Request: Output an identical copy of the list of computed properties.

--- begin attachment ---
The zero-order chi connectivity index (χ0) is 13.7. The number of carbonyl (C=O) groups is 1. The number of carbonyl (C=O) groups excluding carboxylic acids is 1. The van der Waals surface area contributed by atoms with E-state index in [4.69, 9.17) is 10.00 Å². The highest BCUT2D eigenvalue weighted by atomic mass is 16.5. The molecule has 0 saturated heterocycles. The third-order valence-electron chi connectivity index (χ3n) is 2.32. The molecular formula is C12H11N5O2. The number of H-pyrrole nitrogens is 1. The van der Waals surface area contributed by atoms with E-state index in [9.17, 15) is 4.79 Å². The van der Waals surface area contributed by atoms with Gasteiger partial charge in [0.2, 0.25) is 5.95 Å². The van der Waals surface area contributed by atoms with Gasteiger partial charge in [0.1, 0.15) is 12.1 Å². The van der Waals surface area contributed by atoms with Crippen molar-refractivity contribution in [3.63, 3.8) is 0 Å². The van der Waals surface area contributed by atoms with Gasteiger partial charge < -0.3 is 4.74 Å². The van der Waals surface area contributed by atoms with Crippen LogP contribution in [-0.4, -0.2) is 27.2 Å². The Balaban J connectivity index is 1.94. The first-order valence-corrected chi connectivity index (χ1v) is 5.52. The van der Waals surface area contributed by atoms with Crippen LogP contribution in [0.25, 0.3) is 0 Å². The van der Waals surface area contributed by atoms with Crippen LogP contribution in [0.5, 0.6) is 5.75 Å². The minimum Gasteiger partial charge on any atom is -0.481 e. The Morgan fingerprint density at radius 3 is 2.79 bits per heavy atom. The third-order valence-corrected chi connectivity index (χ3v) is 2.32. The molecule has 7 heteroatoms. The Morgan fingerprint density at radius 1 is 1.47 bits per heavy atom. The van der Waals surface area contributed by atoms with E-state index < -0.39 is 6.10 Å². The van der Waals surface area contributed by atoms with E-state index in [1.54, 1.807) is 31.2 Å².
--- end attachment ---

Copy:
The zero-order chi connectivity index (χ0) is 13.7. The number of carbonyl (C=O) groups is 1. The number of carbonyl (C=O) groups excluding carboxylic acids is 1. The van der Waals surface area contributed by atoms with E-state index in [4.69, 9.17) is 10.00 Å². The highest BCUT2D eigenvalue weighted by atomic mass is 16.5. The molecule has 0 saturated heterocycles. The third-order valence-electron chi connectivity index (χ3n) is 2.32. The molecular formula is C12H11N5O2. The number of H-pyrrole nitrogens is 1. The van der Waals surface area contributed by atoms with E-state index in [9.17, 15) is 4.79 Å². The van der Waals surface area contributed by atoms with Gasteiger partial charge in [0.2, 0.25) is 5.95 Å². The van der Waals surface area contributed by atoms with Gasteiger partial charge in [0.1, 0.15) is 12.1 Å². The van der Waals surface area contributed by atoms with Crippen molar-refractivity contribution in [3.63, 3.8) is 0 Å². The van der Waals surface area contributed by atoms with Gasteiger partial charge < -0.3 is 4.74 Å². The van der Waals surface area contributed by atoms with Crippen LogP contribution in [-0.4, -0.2) is 27.2 Å². The Balaban J connectivity index is 1.94. The first-order valence-corrected chi connectivity index (χ1v) is 5.52. The van der Waals surface area contributed by atoms with Crippen LogP contribution in [0.25, 0.3) is 0 Å². The van der Waals surface area contributed by atoms with Crippen LogP contribution in [0.5, 0.6) is 5.75 Å². The minimum Gasteiger partial charge on any atom is -0.481 e. The Morgan fingerprint density at radius 3 is 2.79 bits per heavy atom. The third-order valence-corrected chi connectivity index (χ3v) is 2.32. The molecule has 7 heteroatoms. The Morgan fingerprint density at radius 1 is 1.47 bits per heavy atom. The van der Waals surface area contributed by atoms with E-state index < -0.39 is 6.10 Å². The van der Waals surface area contributed by atoms with E-state index in [1.54, 1.807) is 31.2 Å².